Pamela Reed and Holly Palance 

Shelton and Spottiswoode have a ticklish sense of what life is like in a gone-to-seed little town and a sharp eye for detail. The community drama group Elly belongs to is rehearsing a modern-day version of Fiddler on the Roof; Jack has installed a doorbell that plays the Taft H.S. alma mater; the Caribou have a secret handshake that requires the brothers to thumb their noses while they link palms. (it’s supposed to make them look like they’ve got wavy horns attached to their faces.) The football game that takes up the last half hour is full of visual jokes, most of them involving Robin Williams, who wears his uniform like a corset, skittering stiffly across the field with hyperactive eyes peeping through his mask.

With his heavy-frame banker specs and his hair carefully combed back, Williams makes the funniest football hero since Harold Lloyd in The Freshman. But the movie is not his alone; it’s evenly distributed among the four main characters. Its special ingredient is the rapport between each of the couples, and it’s hard to believe that any one of the quartet of performers could be much better. Kurt Russell looks great in grease-stained jeans and a plaid shirt-jacket, his hair long and undisciplined, a cigarette dangling from his mouth; Keane-eyed Pamela Reed’s tomboy sexiness plays neatly off his relaxed physicality. You know these two belong together: Reed plays the scene in which Gigi hands Reno a note explaining why she’s leaving him as tenderly erotic. (Later on, there’s a lovely moment when Reno tries to woo her back by standing outside her door and serenading her with a sincere poor man’s rendition of “Close to You.”) The relationship between Jack and Elly is more frankly sexual. Quarrels get them aroused – and Williams does the funniest come-on you’ve ever seen, pirouetting as he loosens his tie and chanting, “Gotta-gotta-gotta satisfy-fy!” like a sexual auctioneer. When Jack wants to get Elly back, he marches into the girls’ washroom at the high school, where the pre-game dance is being held, and courts her with sweet words outside the stall where she’s hiding out from him. It works: Holly Palance’s eyes brighten when Jack succeeds in stunning Elly into a recollection of how romantic he can be.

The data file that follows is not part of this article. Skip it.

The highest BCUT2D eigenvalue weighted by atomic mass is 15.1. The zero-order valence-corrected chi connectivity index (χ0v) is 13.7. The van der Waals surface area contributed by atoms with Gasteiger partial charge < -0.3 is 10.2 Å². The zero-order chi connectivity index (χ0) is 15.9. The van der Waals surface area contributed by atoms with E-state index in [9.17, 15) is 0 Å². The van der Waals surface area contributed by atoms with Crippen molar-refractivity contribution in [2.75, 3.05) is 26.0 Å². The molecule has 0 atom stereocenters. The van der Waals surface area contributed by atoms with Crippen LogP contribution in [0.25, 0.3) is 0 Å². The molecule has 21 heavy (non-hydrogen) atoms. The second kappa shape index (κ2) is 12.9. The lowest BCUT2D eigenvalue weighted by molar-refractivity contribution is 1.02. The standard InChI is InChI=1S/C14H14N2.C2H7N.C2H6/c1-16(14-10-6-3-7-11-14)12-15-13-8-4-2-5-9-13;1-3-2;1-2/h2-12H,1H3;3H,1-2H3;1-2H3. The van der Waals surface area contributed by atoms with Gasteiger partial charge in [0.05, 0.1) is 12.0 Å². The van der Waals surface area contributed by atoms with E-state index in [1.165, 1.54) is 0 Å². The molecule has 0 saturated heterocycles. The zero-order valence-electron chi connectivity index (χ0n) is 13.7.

Through the film Jack’s blasé, punked-out teen daughter watches his antics with a mixture of amazement and bemusement. When Elly, dressing up for the dance, tries to explain everyone’s motive for the rematch – the desire many of us have to go back in time and do right what we messed up the last time – she’s still puzzled, and Elly realizes that, of course, it’s a wish only a grown-up can understand. What was ironic about Universal’s teen-market campaign for this movie was that The Best of Times has the ingredients to satisfy adults emotionally. It’s a comedy about how a crackpot plan to straighten out the past stirs up enough excitement to regenerate a town – even the bankrupt movie house opens its doors again, its neon gleaming – and in the process freshens up a couple of good marriages that have begun to wilt. It’s the best kind of feel-good movie because it doesn’t cheat on its characters.

 Steve Vineberg is Distinguished Professor of the Arts and Humanities at College of the Holy Cross in Worcester, Massachusetts, where he teaches theatre and film. He also writes for The Threepenny Review and is the author of three books: Method Actors: Three Generations of an American Acting StyleNo Surprises, Please: Movies in the Reagan Decade; and High Comedy in American Movies.